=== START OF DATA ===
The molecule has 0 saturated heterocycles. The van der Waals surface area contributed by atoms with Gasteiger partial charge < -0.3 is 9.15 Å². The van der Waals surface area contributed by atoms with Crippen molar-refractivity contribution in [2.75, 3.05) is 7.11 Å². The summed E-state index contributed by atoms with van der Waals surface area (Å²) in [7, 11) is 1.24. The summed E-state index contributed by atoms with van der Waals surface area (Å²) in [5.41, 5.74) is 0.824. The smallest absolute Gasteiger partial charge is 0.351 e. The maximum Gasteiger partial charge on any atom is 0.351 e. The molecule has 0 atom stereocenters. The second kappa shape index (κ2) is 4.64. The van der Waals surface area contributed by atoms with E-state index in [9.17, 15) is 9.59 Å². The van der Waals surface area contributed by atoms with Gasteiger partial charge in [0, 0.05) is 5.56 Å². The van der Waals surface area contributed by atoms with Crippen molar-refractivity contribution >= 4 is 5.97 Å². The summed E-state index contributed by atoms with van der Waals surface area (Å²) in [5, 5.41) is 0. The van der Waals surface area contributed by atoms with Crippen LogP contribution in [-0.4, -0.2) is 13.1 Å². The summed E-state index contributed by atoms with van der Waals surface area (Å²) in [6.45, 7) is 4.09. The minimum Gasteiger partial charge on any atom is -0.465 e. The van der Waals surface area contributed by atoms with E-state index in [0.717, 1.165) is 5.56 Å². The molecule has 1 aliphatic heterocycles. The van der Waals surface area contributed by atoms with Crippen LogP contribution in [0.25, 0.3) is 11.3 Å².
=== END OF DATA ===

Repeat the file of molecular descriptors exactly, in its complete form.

The molecule has 0 saturated heterocycles. The van der Waals surface area contributed by atoms with Gasteiger partial charge < -0.3 is 9.15 Å². The van der Waals surface area contributed by atoms with Crippen molar-refractivity contribution in [2.75, 3.05) is 7.11 Å². The summed E-state index contributed by atoms with van der Waals surface area (Å²) in [7, 11) is 1.24. The summed E-state index contributed by atoms with van der Waals surface area (Å²) in [5.41, 5.74) is 0.824. The smallest absolute Gasteiger partial charge is 0.351 e. The maximum Gasteiger partial charge on any atom is 0.351 e. The molecule has 0 atom stereocenters. The second kappa shape index (κ2) is 4.64. The van der Waals surface area contributed by atoms with E-state index in [9.17, 15) is 9.59 Å². The van der Waals surface area contributed by atoms with Gasteiger partial charge in [0, 0.05) is 5.56 Å². The van der Waals surface area contributed by atoms with Crippen molar-refractivity contribution >= 4 is 5.97 Å². The summed E-state index contributed by atoms with van der Waals surface area (Å²) in [5, 5.41) is 0. The van der Waals surface area contributed by atoms with Crippen LogP contribution in [-0.4, -0.2) is 13.1 Å². The summed E-state index contributed by atoms with van der Waals surface area (Å²) in [6.45, 7) is 4.09. The minimum Gasteiger partial charge on any atom is -0.465 e. The van der Waals surface area contributed by atoms with E-state index in [0.717, 1.165) is 5.56 Å². The molecule has 1 aliphatic heterocycles. The van der Waals surface area contributed by atoms with Crippen LogP contribution in [0.25, 0.3) is 11.3 Å².